For the second year, there was a bit more green space on Minnesota Ave NE as the WABA Trail Ranger team celebrated Park(ing) Day, part of an international effort to reclaim our public space and think creatively about its best use. In collaboration with DDOT Urban Forestry, Capital Bikeshare, and Anacostia Park & Planning Collaborative, we built a park! Out went parking for one car. Instead the 8′ by 20′ spot was home to tables for eating lunch, trees, a bike fence and native plants. We had a number of pollinators visiting us all afternoon, snacking on the goldenrod, asters and other flowering plants from Urban Forestry. Anacostia Park and Planning brought a satellite map of the river corridor and we had great conversations about the nearby trails and how connectivity or lack thereof affects trail use.
WABA’s Trail Rangers are a near-constant presence on DC’s trails, and they work harder than just about anybody else around here. Here, for the first time, is your chance to experience a day in the life of a Trail Ranger. Enjoy! Interested in keeping in touch with the team? Sign up here! Yes!Photo credit: 501pix Photography here.
The DC Trail Ranger team has been up and running this year since the beginning of April – riding the Metropolitan Branch, Anacostia River, Marvin Gaye and Suitland Parkway trails doing outreach and maintenance with our distinctive green bikes and yellow trailers (say hi if you see us!). We’ve organized guided bike tours, joined massive festivals, popped up with ice water on hot days, and played hundred of games of trail etiquette trivia. But in between the bigger events, the team is out on the trails keeping them safe and passable – glass removed, vegetation trimmed, trash gone. What does 275 hours of trail cleanup look like?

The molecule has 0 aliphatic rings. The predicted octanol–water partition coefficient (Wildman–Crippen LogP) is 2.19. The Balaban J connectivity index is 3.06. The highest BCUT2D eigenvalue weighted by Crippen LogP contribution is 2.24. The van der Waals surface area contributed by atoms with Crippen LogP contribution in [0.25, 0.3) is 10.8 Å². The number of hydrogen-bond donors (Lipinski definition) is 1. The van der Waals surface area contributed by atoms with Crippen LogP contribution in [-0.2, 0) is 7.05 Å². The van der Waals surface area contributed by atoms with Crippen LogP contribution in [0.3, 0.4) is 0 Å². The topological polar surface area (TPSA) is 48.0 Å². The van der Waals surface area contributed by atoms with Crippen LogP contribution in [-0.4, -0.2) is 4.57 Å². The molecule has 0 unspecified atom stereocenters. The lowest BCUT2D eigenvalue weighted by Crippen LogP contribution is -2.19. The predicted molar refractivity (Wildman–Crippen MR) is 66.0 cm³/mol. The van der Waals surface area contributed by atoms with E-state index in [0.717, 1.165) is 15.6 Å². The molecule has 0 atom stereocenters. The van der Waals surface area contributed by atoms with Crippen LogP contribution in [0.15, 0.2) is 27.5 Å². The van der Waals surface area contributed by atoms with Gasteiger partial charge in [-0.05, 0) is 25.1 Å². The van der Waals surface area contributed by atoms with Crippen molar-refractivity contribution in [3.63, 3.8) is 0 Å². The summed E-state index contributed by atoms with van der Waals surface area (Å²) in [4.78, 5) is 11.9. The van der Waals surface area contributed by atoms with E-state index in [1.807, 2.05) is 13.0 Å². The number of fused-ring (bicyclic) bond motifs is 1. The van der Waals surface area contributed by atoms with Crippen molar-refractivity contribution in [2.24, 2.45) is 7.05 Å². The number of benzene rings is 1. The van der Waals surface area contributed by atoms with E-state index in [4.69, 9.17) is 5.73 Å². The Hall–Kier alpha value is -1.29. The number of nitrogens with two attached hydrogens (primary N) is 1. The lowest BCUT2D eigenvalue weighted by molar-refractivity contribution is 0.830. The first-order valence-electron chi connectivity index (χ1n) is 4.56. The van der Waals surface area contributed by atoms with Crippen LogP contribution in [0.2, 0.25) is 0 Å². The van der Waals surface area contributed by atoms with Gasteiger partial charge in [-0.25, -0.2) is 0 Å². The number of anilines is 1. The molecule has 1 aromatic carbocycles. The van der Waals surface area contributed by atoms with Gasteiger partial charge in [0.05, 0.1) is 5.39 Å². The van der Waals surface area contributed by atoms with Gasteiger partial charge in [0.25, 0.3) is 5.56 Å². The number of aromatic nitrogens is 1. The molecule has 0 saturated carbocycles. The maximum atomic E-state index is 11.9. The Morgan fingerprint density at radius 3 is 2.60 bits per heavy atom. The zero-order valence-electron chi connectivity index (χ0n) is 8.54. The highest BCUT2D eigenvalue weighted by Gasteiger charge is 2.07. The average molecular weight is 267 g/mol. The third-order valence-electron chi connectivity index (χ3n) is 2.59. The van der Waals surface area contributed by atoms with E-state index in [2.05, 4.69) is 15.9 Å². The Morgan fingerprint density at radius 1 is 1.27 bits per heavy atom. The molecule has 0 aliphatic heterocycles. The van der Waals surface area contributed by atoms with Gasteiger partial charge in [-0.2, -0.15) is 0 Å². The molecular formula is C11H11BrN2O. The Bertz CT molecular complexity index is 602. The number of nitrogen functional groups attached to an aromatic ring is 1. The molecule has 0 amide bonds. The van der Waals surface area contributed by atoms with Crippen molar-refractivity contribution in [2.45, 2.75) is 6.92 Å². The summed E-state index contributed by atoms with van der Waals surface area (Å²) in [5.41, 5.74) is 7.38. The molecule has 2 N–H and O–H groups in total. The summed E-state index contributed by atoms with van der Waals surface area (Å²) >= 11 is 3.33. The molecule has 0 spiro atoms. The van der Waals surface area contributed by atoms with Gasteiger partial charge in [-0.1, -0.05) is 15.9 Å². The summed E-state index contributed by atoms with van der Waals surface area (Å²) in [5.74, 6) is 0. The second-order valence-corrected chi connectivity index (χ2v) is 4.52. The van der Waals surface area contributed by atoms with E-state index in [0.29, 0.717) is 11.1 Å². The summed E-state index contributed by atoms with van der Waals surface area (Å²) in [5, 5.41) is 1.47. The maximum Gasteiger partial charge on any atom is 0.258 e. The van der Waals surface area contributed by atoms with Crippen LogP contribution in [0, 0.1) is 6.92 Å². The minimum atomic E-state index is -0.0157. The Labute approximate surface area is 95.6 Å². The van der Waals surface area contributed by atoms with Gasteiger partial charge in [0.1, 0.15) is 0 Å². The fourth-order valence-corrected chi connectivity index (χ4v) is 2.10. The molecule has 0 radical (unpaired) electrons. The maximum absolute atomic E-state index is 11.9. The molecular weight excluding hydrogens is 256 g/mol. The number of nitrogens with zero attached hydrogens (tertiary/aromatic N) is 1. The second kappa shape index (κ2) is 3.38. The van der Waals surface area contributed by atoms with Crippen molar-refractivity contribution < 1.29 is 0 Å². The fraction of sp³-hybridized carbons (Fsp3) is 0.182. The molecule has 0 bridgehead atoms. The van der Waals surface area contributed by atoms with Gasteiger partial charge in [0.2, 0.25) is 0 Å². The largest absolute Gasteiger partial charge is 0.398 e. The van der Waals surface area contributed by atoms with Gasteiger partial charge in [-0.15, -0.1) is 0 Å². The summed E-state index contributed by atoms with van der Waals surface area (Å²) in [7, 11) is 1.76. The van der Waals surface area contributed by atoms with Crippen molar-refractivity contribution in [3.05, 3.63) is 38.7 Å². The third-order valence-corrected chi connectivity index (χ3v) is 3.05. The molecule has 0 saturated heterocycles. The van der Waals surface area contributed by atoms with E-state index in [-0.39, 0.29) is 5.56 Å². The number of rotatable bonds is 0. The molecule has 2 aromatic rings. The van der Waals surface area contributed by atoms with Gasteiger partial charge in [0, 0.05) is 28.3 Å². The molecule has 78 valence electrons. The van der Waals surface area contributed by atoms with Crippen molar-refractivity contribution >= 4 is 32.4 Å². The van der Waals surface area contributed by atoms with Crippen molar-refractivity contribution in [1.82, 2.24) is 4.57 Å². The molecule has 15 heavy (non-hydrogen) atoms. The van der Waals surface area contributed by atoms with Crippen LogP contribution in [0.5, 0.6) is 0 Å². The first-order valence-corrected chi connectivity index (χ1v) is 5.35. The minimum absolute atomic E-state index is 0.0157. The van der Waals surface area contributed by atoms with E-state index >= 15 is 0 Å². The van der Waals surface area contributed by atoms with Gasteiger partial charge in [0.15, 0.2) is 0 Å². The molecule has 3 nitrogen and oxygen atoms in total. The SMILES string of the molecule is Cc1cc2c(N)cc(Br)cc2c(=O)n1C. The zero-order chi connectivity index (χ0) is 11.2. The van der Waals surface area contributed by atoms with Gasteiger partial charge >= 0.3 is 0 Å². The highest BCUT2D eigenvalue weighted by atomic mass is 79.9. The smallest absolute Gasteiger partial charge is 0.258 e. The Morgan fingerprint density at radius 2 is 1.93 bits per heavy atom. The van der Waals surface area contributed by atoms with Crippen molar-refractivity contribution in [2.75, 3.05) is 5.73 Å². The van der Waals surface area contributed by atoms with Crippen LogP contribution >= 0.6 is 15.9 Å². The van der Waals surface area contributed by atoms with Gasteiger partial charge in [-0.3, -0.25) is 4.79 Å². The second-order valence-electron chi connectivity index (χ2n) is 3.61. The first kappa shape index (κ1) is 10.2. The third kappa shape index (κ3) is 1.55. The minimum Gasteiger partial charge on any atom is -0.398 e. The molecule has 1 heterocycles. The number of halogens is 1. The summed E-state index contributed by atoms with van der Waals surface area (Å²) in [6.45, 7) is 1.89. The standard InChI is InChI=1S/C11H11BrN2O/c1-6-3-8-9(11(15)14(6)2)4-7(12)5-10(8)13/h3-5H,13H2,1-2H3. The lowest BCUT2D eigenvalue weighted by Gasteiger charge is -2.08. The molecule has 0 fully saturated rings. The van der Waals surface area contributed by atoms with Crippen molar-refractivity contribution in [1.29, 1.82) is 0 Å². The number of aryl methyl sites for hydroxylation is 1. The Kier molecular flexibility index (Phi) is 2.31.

On a Saturday afternoon a couple weekends back, we went for a bike ride in DC’s Ward 7. But it wasn’t just a normal bike ride — it involved splashing, swimming, and a few games of Marco Polo! We rode along the Marvin Gaye Trail and stopped off at the Watts Branch Playground Splash Park, then headed over to the Deanwood Recreation Center Pool (which has an AWESOME slide). Here are some pictures from the day:
What happens when you spend a few hours pulling vegetation? Good plants have an easier chance of growing, you get to know your community better and the trail is a more inviting place to be. Trail Rangers and volunteers had a fabulous time last weekend uncovering a section of Marvin Gaye Park from destructive plants. In the process of removing a massive mound of vines, we saved trees from being choked to death, gave saplings a fighting chance for survival and turned a blanket of green into a healthier habitat. It was incredibly satisfying to give trees new life and find a park. But it was not just the plants that benefited from our efforts – we had the pleasure of introducing the trail to more people and more trail users to the Trail Ranger program. And all before lunch! If you’d like to join us, our next cleanup will be on the Suitland Parkway Trail later this month. Sign up here.